The More Books, the Merrier!

Seven CWILL BC members gathered at Vancouver Kidsbooks Wednesday evening (May 18) to launch their new books for kids. Introduced by Leslie Bootle of Orca Book Publishers, the evening began with Joan Betty Stuchner and her picture book, Can Hens Give Milk? (illustrated by Joe Weissman).

According to Joan (and her chicken side-kick), the story takes place in the village of Chelm, which may or may not be mythical (one member of the audience claimed to hail from Chelm!). The main character, Tova, lives with her family on a farm in Chelm. When Tova’s father tries to find a way to get milk without a cow, hilarity ensues.

Jacqueline Pearce‘s chapter book, Mystery of the Missing Luck (for ages 6-8), involves a Japanese bakery and a missing Maneki Neko, a lucky beckoning cat statue. Jacqueline brought along her own Maneki Neko (also known as a Lucky Cat), and shared some edible Lucky Cats from Japan.

New author, Yolanda Ridge, read from her novel, Trouble in the Trees (for ages 8-11), which was inspired by a tree-climbing friend, who stood up for her right to climb the trees of her urban townhouse complex. Similarly, the novel’s main character, Bree, sets out to change her neighbourhood council’s ban on tree-climbing.

Author Maggie de Vries had two books to share, Chance and the Butterfly, an award-winning novel now back in print, and new novel Somebody’s Girl (both in the Orca Young Readers series for ages 8-11).  In the first book, Chance finds school difficult and is constantly getting into trouble, but when his class starts raising butterflies from caterpillars, Chance finds something in school to care about.

Somebody’s Girl returns readers to the same characters as the first book, this time focusing on Martha, a girl who doesn’t get along with Chance. Martha knows she is adopted, but with her family expecting a new baby, she knows she won’t be number one anymore. She makes no secret of her annoyance at having to do a school project with Chance (in the photo below, Maggie demonstrates the length of a sturgeon, the fish Martha and Chance study for their project).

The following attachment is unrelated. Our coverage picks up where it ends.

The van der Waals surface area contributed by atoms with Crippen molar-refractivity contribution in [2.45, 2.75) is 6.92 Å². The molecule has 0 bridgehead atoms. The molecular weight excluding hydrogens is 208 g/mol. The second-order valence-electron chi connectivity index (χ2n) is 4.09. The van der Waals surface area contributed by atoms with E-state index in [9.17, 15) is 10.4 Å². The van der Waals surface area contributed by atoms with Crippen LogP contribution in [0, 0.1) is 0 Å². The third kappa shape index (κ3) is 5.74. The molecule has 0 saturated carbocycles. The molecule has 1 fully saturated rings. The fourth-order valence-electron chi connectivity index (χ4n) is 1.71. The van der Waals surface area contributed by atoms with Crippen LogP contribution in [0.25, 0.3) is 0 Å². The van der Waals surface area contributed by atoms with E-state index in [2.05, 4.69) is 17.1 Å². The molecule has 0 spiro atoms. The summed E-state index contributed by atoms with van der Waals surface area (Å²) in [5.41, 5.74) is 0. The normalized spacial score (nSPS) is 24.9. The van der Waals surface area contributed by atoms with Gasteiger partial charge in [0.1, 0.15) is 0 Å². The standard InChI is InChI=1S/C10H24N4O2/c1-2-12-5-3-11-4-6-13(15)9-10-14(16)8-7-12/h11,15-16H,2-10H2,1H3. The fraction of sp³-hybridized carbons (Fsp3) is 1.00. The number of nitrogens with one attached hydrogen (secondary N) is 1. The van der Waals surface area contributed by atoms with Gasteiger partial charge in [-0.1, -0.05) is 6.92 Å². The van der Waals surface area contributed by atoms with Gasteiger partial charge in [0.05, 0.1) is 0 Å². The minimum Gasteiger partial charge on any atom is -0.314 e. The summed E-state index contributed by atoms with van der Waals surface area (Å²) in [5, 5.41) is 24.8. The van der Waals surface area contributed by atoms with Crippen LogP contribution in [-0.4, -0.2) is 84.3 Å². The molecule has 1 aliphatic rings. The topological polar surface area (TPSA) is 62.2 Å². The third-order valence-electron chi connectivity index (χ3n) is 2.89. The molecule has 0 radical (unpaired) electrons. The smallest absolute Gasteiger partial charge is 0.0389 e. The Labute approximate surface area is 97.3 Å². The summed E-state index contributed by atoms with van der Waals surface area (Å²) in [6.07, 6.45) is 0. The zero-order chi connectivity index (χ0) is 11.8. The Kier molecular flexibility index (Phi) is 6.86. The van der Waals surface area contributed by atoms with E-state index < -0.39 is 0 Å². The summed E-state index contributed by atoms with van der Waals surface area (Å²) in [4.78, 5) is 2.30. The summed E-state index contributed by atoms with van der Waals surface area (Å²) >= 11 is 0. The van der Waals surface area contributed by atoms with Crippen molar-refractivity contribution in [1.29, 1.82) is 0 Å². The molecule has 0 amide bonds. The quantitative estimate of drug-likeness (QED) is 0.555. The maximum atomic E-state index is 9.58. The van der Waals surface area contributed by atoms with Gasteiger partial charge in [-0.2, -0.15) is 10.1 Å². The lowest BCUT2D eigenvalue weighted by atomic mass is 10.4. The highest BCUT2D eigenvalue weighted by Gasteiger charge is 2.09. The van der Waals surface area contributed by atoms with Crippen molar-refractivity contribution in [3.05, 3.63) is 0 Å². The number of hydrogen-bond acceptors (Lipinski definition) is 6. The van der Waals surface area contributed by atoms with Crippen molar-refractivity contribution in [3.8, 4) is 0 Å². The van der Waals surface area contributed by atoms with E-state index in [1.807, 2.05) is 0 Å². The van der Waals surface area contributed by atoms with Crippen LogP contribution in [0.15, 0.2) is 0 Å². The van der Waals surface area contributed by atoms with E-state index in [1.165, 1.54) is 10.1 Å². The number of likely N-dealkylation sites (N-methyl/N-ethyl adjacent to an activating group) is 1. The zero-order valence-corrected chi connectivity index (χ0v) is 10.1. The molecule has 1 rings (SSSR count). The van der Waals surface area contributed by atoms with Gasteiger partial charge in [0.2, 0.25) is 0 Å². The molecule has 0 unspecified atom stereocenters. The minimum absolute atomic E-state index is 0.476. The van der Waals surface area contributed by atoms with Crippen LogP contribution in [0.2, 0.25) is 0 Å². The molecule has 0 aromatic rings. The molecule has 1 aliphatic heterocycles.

Cristy Watson and Lois Peterson both introduced novels for Young Adults (in the Orca Currents series for reluctant readers ages 10-14). Both authors talked about their different approaches to coming up with story ideas. The inspiration for Benched came to Cristy as she was walking around a neighbourhood park and noticed a burned spot of grass where a bench once stood. The missing bench prompted Cristy to imagine the character Cody and his friends, and what happens when they are challenged by a local gang to steal a park bench.

While Cristy Watson’s story and characters felt almost as if they had dropped into her lap from an outside source, Lois Peterson explained that she finds inspiration from her own real-life experiences. An incident involving a broken shelf when Lois was a child became the kernel around which the fictional story, Beyond Repair, took shape. Main character, Cam, has always had a lot of responsibilities around home, but after the death of his father, his burden becomes heavier. When the man who was driving the truck that killed his father turns up at his house, Cam feels it’s his responsibility to keep his family safe.

PJ Sarah Collins was the only author whose new book was not published by Orca. What Happened to Serenity? (published by Red Deer Press) is a dystopian novel for Young Adults. Main character Katherine lives in a post-apocalyptic community completely cut off from the rest of the world. Her town is austere and run by utopians who discourage questions. When her best friend’s sister, Serenity, suddenly disappears, Katherine starts to ask questions and seek the truth about what she has grown up believing.

About Jacqueline Pearce

I am a writer (and occasionally, artist) living on the westcoast of Canada. I write novels, short stories and poetry for children and young adults. When I'm not at my computer, I explore the city, finding inspiration in hints of history, unexpected art, and glimpses of wild nature pushing up between the cracks. Sometimes, the resulting thoughts and haiku find there way onto my blog, "wildink."
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5 Responses to The More Books, the Merrier!

  1. Pingback: Book Party winds down « wild ink

  2. Yes, there is a real Chelm in Poland, and my friend Mark is the only person I’ve ever met who was actually born there. According to Mark there were rival Yeshivas in Chelm and Lublin and they told jokes about each other. We figure that the Lubliners were better at making fun than the Chelmites because it’s Chelm that became the legend. So there’s the real Chelm and the Chelm of imagination, and for about 200 years – maybe more – writers and storytellers have ‘discovered’ Chelm stories.

  3. And before I forget – it was wonderful to share the evening with such talented writers. Orca’s Leslie Bootle and Phyllis Simon of Kidsbooks organized the best launch possible. And of course I had to buy books. How often do you get the chance to buy a pile of wonderful books and get them signed by the authors?

  4. Pingback: Yolanda Ridge

  5. Pingback: Book Launch Pictures « Yolanda Ridge

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